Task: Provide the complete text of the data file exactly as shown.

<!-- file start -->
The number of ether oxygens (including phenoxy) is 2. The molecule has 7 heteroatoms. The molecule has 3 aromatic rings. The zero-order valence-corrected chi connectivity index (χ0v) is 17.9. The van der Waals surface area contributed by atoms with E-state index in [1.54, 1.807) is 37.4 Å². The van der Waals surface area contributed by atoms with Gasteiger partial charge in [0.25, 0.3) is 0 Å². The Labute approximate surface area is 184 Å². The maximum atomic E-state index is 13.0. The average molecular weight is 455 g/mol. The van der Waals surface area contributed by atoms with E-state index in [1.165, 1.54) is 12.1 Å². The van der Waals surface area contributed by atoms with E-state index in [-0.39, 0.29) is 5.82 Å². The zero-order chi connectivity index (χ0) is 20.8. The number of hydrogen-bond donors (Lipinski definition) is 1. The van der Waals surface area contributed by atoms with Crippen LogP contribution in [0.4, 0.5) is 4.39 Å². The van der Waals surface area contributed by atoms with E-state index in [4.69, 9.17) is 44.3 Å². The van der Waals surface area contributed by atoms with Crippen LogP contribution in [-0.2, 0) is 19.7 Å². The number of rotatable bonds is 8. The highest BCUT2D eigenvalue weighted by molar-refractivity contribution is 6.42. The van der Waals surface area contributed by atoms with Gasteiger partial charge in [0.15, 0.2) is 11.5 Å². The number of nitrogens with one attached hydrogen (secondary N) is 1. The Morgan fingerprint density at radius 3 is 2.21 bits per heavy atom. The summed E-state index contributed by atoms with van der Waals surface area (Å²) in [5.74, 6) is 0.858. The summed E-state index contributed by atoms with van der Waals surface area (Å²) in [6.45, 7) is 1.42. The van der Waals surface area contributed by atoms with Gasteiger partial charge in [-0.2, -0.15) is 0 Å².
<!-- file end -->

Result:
The number of ether oxygens (including phenoxy) is 2. The molecule has 7 heteroatoms. The molecule has 3 aromatic rings. The zero-order valence-corrected chi connectivity index (χ0v) is 17.9. The van der Waals surface area contributed by atoms with E-state index in [1.54, 1.807) is 37.4 Å². The van der Waals surface area contributed by atoms with Gasteiger partial charge in [0.25, 0.3) is 0 Å². The Labute approximate surface area is 184 Å². The maximum atomic E-state index is 13.0. The average molecular weight is 455 g/mol. The van der Waals surface area contributed by atoms with E-state index in [1.165, 1.54) is 12.1 Å². The van der Waals surface area contributed by atoms with E-state index in [-0.39, 0.29) is 5.82 Å². The zero-order chi connectivity index (χ0) is 20.8. The number of hydrogen-bond donors (Lipinski definition) is 1. The van der Waals surface area contributed by atoms with Crippen LogP contribution in [0.4, 0.5) is 4.39 Å². The van der Waals surface area contributed by atoms with E-state index in [4.69, 9.17) is 44.3 Å². The van der Waals surface area contributed by atoms with Crippen LogP contribution in [-0.2, 0) is 19.7 Å². The number of rotatable bonds is 8. The highest BCUT2D eigenvalue weighted by molar-refractivity contribution is 6.42. The van der Waals surface area contributed by atoms with Gasteiger partial charge in [0.15, 0.2) is 11.5 Å². The number of nitrogens with one attached hydrogen (secondary N) is 1. The Morgan fingerprint density at radius 3 is 2.21 bits per heavy atom. The summed E-state index contributed by atoms with van der Waals surface area (Å²) in [5.74, 6) is 0.858. The summed E-state index contributed by atoms with van der Waals surface area (Å²) in [6.45, 7) is 1.42. The van der Waals surface area contributed by atoms with Gasteiger partial charge in [-0.2, -0.15) is 0 Å².